Nansui (軟水: Soft Water) is the essential element of Washoku and could enhance your culinary experience.
Japan is blessed with abundant natural sources of high quality soft water, which Wahoku culture has been built upon.
Washoku has been taking advantage of the softness of water because it does not interfere with the taste of the ingredients and bring out the optimal flavor, aroma and Umami. So in Japan there are many culinary dishes which are making use of Water.
“Japanese cooking is a cooking of subtraction using a minimum amount of ingredients to bring the maximum flavor of main ingredients. Each ingredients plays a big role that includes water making Dashi. ” -Chef Nobu Yamazaki, Sushi Taro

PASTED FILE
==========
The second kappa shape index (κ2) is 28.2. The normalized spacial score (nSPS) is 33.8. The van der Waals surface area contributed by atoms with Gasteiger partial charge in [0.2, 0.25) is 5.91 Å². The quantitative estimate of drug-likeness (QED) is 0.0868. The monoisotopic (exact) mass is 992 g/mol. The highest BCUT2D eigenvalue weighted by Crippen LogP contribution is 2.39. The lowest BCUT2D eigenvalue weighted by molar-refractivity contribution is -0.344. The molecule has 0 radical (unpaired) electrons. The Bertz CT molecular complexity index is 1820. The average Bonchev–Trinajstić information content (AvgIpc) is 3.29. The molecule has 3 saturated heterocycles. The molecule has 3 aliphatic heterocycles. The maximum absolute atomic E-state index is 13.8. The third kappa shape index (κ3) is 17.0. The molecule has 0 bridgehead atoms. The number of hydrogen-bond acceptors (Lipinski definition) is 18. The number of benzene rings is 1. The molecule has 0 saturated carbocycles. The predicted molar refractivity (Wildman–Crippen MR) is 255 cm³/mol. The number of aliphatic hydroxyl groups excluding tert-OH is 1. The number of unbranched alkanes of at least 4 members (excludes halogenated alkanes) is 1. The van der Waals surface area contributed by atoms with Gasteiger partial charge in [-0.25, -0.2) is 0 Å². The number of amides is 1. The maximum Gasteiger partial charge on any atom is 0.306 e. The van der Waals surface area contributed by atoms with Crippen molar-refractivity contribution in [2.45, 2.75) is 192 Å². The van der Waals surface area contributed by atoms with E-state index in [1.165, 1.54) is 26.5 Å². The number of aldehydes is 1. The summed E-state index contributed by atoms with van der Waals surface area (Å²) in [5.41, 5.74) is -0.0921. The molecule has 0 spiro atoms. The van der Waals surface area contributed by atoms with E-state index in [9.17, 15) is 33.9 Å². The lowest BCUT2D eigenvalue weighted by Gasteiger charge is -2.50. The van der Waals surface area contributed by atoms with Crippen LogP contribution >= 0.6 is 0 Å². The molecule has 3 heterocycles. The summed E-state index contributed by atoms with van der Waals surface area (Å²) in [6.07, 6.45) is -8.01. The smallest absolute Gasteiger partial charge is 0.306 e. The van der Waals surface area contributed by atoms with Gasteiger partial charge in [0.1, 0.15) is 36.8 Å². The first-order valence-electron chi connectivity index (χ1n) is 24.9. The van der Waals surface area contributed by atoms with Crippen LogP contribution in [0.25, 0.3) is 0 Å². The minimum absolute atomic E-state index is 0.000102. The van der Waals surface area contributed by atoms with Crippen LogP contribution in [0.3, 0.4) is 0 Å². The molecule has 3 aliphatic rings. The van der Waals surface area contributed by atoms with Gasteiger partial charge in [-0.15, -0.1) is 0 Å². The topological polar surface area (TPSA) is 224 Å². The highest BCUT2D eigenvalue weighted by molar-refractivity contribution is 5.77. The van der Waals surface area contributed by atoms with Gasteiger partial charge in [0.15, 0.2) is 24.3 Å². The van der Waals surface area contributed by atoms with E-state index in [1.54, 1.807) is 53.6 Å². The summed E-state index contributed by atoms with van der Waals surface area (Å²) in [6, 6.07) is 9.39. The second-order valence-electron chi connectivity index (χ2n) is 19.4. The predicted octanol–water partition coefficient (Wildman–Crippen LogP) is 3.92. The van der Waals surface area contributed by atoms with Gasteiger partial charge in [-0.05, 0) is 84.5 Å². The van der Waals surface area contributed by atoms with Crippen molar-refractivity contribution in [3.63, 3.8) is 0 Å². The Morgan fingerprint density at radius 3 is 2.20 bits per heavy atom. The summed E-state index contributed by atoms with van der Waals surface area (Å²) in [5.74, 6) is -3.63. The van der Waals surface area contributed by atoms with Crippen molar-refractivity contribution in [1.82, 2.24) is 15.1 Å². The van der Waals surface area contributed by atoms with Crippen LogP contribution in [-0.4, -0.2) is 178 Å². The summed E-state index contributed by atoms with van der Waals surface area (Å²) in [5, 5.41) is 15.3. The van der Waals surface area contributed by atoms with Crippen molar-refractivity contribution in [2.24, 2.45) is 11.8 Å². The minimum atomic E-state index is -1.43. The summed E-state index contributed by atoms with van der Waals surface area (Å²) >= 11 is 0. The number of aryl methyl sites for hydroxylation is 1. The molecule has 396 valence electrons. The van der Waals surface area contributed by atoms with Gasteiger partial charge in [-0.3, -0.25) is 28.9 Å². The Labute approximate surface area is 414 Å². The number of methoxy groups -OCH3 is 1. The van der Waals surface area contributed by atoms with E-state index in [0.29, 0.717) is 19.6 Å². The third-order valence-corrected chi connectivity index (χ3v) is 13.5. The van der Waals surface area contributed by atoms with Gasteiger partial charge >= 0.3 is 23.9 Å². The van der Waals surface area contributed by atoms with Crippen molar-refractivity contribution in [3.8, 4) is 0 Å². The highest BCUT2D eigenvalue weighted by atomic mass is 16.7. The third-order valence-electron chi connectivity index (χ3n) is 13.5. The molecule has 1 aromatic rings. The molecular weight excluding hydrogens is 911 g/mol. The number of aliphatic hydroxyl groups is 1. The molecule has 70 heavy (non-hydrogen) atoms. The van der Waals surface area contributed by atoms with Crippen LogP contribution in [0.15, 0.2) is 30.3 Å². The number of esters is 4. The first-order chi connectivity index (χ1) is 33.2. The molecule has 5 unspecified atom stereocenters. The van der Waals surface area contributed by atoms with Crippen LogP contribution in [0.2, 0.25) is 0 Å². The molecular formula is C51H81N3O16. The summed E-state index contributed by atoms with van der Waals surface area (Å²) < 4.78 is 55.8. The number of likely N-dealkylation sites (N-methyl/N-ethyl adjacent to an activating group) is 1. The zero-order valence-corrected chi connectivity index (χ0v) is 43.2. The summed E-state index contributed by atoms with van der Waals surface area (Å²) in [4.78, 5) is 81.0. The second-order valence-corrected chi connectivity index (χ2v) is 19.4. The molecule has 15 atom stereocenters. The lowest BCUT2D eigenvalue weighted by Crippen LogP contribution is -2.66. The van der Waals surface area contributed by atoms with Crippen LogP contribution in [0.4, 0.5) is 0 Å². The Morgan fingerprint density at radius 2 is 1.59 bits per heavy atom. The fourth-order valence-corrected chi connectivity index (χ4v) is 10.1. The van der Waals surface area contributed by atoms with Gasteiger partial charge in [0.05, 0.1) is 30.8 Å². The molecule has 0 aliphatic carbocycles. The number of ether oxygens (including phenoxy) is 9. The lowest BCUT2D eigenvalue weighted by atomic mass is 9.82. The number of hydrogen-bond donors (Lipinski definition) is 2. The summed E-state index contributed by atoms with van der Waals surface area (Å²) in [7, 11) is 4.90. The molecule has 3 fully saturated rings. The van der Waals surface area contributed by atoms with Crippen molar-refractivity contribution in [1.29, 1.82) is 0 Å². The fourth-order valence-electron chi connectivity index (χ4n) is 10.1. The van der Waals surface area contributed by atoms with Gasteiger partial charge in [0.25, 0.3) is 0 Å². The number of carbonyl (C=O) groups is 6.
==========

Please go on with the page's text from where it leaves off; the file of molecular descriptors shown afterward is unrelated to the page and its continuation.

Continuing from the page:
Making Soba Noodle
Making Udon Noodle
Water softness is defined by U.S. Department of Interior and the Water Quality Association as follows. Cleansui Culinary Water is capable of softening water to the Soft or Slightly hard category level.
*Under the WHO guideline, water containing calcium carbonate at concentrations below 60 mg/l is generally considered as soft; 60–120 mg/l, moderately hard; 120–180 mg/l, hard; and more than 180 mg/l, very hard.
|Soft||0 – 17.1 mh/l|
|Slightly Hard||17.1 – 60 mg/l|
|Moderately Hard||60 – 120 mg/l|
|Hard||120 – 180 mg/l|
|Very Hard||180 mg/l and over|
Washoku (Japanese Cooking) is known as the “Cuisine of Water”
while French Cooking is often called the “Cuisine of Sauce” and Chinese Cooking is usually called the “Cuisine of Fire”
Use Cleansui Culinary Water to enhance flavor of the ingredients and your Culinary Mixology Experience, while reducing plastic waste.
Dashi Soup Bowl
Japanese Noodle Soup
Whisky and Water
Clear Ice Cube